This past Sunday was my 40th birthday! On this day, I watched my oldest son play a travel baseball tournament in Southhaven, Mississippi. I traveled to the Natchez trace to look at an 1860’s log cabin that a friend in Boston wants me to de-construct. I met “Nana” and was blessed by her wonderful hospitality. She showed my two boys and my niece around her farm and allowed us to feed and pet the horses, swing in a hammock, and drive a 4wheeler. She gave the children a piece of pottery she had hand-made, allowed them to use a flat bottom metal boat and paddle themselves around her pond, find a big snake and helped me select a location for the reconstruction of the 1860’s log cabin for her wonderful son, Mack. Afterwards, I drove back home to Alabama with these three amigos to eat Mexican food and play games, all while jamming to music with the windows rolled down.
My 40th birthday was an #architecturaladventure that I will always cherish. My day was packed full of activities and fun, but today, of all days, I really wanted to find a moment to take a deep breath and reflect on what and who and where I am in life. I found that moment while rocking on the front porch with my 80 year young new friend, Nana. As we discussed our lives, rocking and talking at the top of a long sloped hill, I was able to view my children and niece truly playing, without electronics, and life seemed a million miles away. I thought of all the cool and interesting places, people, and events that I have been able to be associated with, but of my greatest achievements, those little ones in that boat are by far what make me the proudest! For them to call me Daddy and Uncle and say their prayers at night with me, while they hug me… well, it makes me swell up inside with pride. I am shaping their future with my time and love. I’ve come to realize that it doesn’t matter how big my bank account is or what position I hold, these things have little meaning if I fail to be part of their life. I have always wondered where I would be in life when I reached 40, and I can truly say that I am exactly where I am suppose to be – home with my family. I am blessed. #digmygig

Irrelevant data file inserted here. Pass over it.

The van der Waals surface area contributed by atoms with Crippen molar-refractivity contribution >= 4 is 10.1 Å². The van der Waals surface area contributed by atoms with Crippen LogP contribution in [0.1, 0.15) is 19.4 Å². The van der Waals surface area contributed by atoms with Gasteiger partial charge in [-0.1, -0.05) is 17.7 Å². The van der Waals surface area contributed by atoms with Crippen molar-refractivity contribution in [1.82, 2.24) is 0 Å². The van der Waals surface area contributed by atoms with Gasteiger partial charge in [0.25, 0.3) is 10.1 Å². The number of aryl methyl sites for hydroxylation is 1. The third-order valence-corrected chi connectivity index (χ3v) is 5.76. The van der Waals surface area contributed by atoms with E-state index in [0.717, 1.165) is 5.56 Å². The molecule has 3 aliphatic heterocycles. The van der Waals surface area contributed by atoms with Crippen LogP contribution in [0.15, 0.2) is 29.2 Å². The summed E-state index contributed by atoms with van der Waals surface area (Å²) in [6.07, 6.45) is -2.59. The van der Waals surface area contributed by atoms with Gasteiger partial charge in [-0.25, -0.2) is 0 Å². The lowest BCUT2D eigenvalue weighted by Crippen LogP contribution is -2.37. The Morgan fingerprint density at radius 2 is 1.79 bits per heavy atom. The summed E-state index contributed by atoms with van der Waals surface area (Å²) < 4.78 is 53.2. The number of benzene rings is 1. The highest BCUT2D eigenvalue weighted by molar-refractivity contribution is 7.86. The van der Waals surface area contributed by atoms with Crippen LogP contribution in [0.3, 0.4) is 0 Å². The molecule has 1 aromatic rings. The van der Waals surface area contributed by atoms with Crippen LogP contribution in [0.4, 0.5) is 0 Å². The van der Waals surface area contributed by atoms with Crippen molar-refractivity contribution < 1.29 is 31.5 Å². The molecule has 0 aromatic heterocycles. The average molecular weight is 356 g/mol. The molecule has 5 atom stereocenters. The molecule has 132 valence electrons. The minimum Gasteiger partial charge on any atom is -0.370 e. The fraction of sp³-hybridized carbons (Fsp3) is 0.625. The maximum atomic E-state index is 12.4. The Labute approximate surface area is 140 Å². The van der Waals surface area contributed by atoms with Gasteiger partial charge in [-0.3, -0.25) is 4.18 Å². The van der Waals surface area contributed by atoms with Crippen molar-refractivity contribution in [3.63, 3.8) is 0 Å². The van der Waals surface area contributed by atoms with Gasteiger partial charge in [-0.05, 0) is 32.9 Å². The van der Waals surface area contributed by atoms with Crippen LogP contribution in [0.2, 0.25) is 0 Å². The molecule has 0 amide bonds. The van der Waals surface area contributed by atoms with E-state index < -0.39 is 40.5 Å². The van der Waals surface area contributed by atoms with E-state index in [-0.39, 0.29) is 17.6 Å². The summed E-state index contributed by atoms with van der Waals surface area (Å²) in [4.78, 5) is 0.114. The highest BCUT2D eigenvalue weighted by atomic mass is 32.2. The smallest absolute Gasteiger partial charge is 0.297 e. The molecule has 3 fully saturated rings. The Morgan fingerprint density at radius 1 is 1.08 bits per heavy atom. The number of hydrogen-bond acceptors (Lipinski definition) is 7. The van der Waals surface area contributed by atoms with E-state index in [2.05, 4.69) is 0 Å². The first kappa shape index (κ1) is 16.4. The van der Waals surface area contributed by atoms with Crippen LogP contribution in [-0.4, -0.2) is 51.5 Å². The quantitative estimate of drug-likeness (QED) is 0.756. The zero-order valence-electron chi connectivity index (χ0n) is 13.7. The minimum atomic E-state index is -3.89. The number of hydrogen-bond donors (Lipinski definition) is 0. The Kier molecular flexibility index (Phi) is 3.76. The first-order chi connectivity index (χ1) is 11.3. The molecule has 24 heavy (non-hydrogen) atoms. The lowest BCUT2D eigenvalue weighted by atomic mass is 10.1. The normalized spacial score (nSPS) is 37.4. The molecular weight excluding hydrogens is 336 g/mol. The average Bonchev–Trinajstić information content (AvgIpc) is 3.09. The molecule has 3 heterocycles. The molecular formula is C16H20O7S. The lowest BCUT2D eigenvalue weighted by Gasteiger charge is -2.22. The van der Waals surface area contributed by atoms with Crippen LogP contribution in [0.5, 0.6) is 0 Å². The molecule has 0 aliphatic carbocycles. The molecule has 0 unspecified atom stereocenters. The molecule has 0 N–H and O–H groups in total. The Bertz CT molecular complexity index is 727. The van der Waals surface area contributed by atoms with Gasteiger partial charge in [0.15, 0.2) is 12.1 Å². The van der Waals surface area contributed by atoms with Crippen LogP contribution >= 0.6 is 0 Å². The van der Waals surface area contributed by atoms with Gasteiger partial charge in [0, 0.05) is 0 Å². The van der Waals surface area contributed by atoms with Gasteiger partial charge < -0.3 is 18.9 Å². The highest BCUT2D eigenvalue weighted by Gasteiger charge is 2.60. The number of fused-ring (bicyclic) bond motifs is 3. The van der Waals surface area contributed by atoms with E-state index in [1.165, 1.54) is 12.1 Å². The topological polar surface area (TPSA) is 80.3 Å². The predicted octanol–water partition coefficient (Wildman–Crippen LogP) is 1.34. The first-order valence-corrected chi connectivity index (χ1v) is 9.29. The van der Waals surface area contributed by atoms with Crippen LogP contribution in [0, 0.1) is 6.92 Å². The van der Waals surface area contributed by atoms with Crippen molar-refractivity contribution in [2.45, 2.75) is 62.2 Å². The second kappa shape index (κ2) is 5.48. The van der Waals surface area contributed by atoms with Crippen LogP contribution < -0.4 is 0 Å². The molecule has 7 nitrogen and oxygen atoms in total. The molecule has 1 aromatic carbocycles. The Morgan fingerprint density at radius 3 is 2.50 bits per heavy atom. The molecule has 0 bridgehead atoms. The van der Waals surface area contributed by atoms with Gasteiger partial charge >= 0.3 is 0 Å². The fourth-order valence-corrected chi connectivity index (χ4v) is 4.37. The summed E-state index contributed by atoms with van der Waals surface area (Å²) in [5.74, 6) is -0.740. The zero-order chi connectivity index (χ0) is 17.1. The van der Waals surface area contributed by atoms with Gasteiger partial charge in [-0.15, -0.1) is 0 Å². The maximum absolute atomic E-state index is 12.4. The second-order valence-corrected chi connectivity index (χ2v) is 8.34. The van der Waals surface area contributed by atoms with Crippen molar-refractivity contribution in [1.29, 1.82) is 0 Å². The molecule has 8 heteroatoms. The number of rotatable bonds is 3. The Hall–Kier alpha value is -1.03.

Written by: Garlan Gudger
Southern Accents loves to collaborate with other artists and makers. Whether we are giving input on design or working to supply salvage materials for a project, working along side those who both understand and share our passion for creativity is invigorating. We are always inspired by fellow creatives.
One of our many valued relationships is with our good friends at Wood Studio. Wood Studio just received a prestigious recognition for their Lookout Mountain Rocker. Gear Patrol recently named the hand crafted rocker the Best Family Values Reading Chair. In 2012, Garden and Gun Magazine awarded Wood Studio the overall winner of their yearly Made In The South Award. We have had a working relationship with Wood Studio for a number of years. Like Southern Accents, Wood Studio is a small family owned and operated business. Founded by father Randy, sons Dylan and Keith now run the wood shop located in Arley, Alabama. Keith makes a regular trip to SA’s wood warehouse looking for reclaimed wood that can be shaped into one of their signature, hand crafted pieces of furniture. Keith states, “We are so lucky to have Southern Accents as a local resource. I couldn’t drive a day in any direction and find any better selection of quality or quantity. SA’s selection of wood and salvaged architectural elements is unmatched. Collaborating with Garlan is really inspiring. I enjoy the ease in which we can bounce ideas off of each other. We have a lot in common and a mutual respect for what it takes to work and succeed with a unique family business in small town Alabama.”
If you’ve never had the opportunity to see Wood Studios’s line of fine furniture, you can check them out online or make plans now to visit with them at Southern Makers! Wood Studio will be returning to Southern Makers May 2nd and 3rd in Montgomery, Alabama. Stop by their booth and test out one of the Lookout Mountain Rockers… you may find that you want to stay for a while!
Southern Accents has been a family owned and operated business since 1969. Second generation owner, Garlan Gudger, Jr., saw the need last year to take SA’s salvage operations to the next level by adding the ability to mill our own salvage lumber.